As ludicrous as it may sound, the flaming tire is the key here. It comes at some point in the middle of the extended climax, maybe before the point at which one of these cardboard cutouts called characters magically resurrects another one with the Power of Her Love but certainly after the part where we see what is, undeniably, a robot's scrotum. Why a robot needs a scrotum is par for the course when trying to figure out the physiology of the Autobots and Decepticons, the eternally warring species of alien at the center of the Transformers franchise. Why they need a feature on their body that usually produces the bodily chemical used in human procreation (let alone the respiratory process that leads to the phenomenon known as speech, which occurs somewhere in the lungs) is perhaps more ludicrous than the flaming tire, but stick with me here.
The whole essence of Transformers: Revenge of the Fallen is captured by that blasted flaming tire. It's a banal image, especially when superimposed upon the visual effects carnage in the background, but it's almost as if returning director Michael Bay and his crew are settling for the most banal of flashiness here. The tire itself is boring; the tire in flames is still boring, but at least it's on fire. That's the kind of mindset we're dealing with here. It was true in this film's predecessor and carries over to this first sequel that Bay and his team don't really care about the endless war between the Autobots and Decepticons, but the sensation that they also don't care about generating a sense of awe is heightened here. There is not a moment of excitment in that extended climax, which overuses slow-motion photography and basically amounts to sound and fury. We know from literature what that generally signifies.
So it is true that Sam Witwicky (Shia LaBeouf), the grandson of one of the first humans to discover an alien robot, is back, and he's going insane, thanks to a sliver of the Allspark (or Cube, depending on who randomly refers to the MacGuffin when they could just call it a MacGuffin) that stayed attached to one of his shirts. The return of Megatron (voice of Hugo Weaving), one of the leading Decepticons and the primary antagonist of the previous movie, coincides with the death of Optimus Prime (voice of Peter Cullen), who might have been the only chance for the forces of good to defeat the Fallen (voice of Tony Todd), the very first Decepticon and essentially the Lucifer of its kind. Along for the ride with Sam are girlfriend Mikaela (Megan Fox) and new college roommate Leo (Ramon Rodriguez), who tags along for no reason and proceeds to become a nuisance, though not as much of one as Skids (voice of Tom Kenny) and Mudflap (voice of Reno Wilson), two Autobots that are unmistakably black stereotypes that can't read and talk in the predictable lingo.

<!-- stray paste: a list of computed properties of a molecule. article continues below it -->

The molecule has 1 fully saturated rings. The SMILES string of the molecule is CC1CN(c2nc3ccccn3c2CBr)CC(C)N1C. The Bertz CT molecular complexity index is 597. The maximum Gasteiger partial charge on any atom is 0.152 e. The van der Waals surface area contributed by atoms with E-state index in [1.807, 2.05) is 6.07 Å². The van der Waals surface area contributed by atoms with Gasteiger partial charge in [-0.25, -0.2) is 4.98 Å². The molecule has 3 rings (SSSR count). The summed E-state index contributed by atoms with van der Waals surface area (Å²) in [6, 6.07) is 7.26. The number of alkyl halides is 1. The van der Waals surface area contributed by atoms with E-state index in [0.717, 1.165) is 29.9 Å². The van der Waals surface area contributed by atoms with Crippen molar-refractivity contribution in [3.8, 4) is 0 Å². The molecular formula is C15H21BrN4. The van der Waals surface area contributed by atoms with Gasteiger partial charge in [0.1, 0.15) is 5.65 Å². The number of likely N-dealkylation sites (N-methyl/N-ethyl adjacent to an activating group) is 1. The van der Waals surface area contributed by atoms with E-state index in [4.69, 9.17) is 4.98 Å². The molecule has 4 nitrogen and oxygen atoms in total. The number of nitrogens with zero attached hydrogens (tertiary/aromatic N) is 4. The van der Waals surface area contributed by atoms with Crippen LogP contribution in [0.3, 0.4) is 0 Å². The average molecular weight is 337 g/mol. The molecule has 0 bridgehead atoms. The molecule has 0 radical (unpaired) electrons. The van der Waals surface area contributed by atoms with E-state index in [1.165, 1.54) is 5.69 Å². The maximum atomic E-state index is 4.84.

That's also the kind of mindset with which we are dealing, which means we also get an extended sequence at the college of Sam's mom Judy (Julie White) eating a pot-laced brownie and subsequently running amok while dad Ron (Kevin White) looks on helplessly. John Turturro returns as Simmons, the former Sector Seven agent, to assist Sam's investigation of the symbols that are infecting his brain and to spout redundant exposition, the actor looking increasingly as if he's questioning all of his life choices. The plot is a formless glob of nonsense that goes in circles, no care is given to make sense of any said nonsense, and the action sequences are visually and aurally assaultive of good taste. A couple of new characters in the form of helpful Decepticon defectors Wheelie (also voiced by Kenny) and Jetfire (voice of Mark Ryan), add bursts of amusement. It doesn't come close to saving Transformers: Revenge of the Fallen, a lousy sequel to a lousy movie.
Shia LaBeouf (Sam), Megan Fox (Mikaela), Ramon Rodriguez (Leo), John Turturro (Simmons), Josh Duhamel (Lennox), Kevin Dunn (Ron), Julie White (Judy), Isabel Lucas (Alice). Featuring the voices of Peter Cullen (Optimus Prime) and Hugo Weaving (Megatron).
Directed by Michael Bay and written by Ehren Krueger, Roberto Orci, and Alex Kurtzman.
Rated PG-13 (intense sci-fi action violence, language, crude/sexual material, brief drug material).
Released on June 24, 2009.